Many people mistake commencement for an ending. And it’s really no surprise why. When 18-year-olds are rejoicing that they no longer have to go to high school, they are set free by a commencement. When college or technical school students are preparing for “the real world,” they are set forth into the educational afterlife via another commencement.
I attended my niece’s high school commencement back in June. Leading up to her day of freedom, we also spent a few days of her senior year visiting and evaluating the colleges she thought she might like to attend.
That experience made me wish that I was back in the college atmosphere. Not for the parties, or the sleeping in, or the lack of responsibility (although a healthy dose of those things might be welcome), but for the access to knowledge-expanding opportunities.
During our 70-or-so years on this earth, we never stop learning. Our knowledge base continually develops until our work here is done. And no matter how much we learn along the way, our brains always have room for more.
So what better venue is there for adding to the base than a secondary education? It’s relaxed. There are few external pressures. Questions are encouraged. And the teachers are always available to explain or provide more.
What I wouldn’t give for that kind of atmosphere today.
And while I was thinking about this, and soaking up the concept of my niece’s commencement, I started thinking: Like high school sent us on to the next level of education, maybe commencement at that next level was designed to send us on to another level, as well. Maybe, instead of sitting before and relying on an education major or a professor to teach us what they thought we needed to know, we’re now at the mercy of a new teacher: ourselves.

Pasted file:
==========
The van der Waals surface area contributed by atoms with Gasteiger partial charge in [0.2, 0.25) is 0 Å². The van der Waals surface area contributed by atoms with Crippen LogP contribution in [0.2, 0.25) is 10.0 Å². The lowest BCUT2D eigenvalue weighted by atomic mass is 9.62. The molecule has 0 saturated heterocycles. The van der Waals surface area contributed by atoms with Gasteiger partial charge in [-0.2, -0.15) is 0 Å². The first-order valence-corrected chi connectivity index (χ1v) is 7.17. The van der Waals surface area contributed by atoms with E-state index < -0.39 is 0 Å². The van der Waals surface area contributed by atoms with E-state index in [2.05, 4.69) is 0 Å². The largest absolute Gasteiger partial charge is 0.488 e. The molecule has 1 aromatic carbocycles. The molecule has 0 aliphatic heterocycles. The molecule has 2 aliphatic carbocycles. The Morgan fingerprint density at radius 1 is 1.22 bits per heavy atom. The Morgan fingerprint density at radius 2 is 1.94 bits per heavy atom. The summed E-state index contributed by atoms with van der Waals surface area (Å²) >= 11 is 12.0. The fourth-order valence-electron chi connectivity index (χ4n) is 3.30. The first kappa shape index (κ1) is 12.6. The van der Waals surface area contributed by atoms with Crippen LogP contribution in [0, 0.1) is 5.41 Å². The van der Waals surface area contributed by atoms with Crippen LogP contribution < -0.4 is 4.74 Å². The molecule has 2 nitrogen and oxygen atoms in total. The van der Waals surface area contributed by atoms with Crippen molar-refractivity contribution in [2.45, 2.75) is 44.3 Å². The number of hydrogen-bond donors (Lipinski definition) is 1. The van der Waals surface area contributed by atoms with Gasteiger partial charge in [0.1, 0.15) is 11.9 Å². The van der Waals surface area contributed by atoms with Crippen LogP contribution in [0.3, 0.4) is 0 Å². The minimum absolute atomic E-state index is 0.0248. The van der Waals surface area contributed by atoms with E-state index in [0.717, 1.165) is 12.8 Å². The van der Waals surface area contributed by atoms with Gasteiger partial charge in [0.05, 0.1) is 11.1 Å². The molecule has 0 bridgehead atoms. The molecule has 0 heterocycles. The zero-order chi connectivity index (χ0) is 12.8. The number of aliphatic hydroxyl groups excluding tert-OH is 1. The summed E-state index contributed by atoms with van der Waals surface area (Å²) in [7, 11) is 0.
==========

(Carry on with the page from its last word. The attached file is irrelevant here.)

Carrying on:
In our quest to satisfy any desire for lifelong learning, we have choices to make. We can either sit back and do our jobs as well as we always have. Or we can figure out how to improve ourselves and improve what we do each and every day.
Unfortunately, the environments we work in aren’t always conducive to those pursuits. We oftentimes have to run approval for furthering
education up the chain of command. If we ask questions, we’re viewed as someone who doesn’t know the answers as opposed to someone who is continually learning. If we read the latest and greatest business books, there often aren’t structured avenues to go about exploring the ideas or implementing the strategies we walked away with. And worse, more often than not, we don’t have mentors or managers who take the time to teach us the things we need — let alone those we want — to know.
Educational commencement, at any level, doesn’t signify an ending. It’s a beginning — a beginning to the next phase of learning. Where are you on the journey?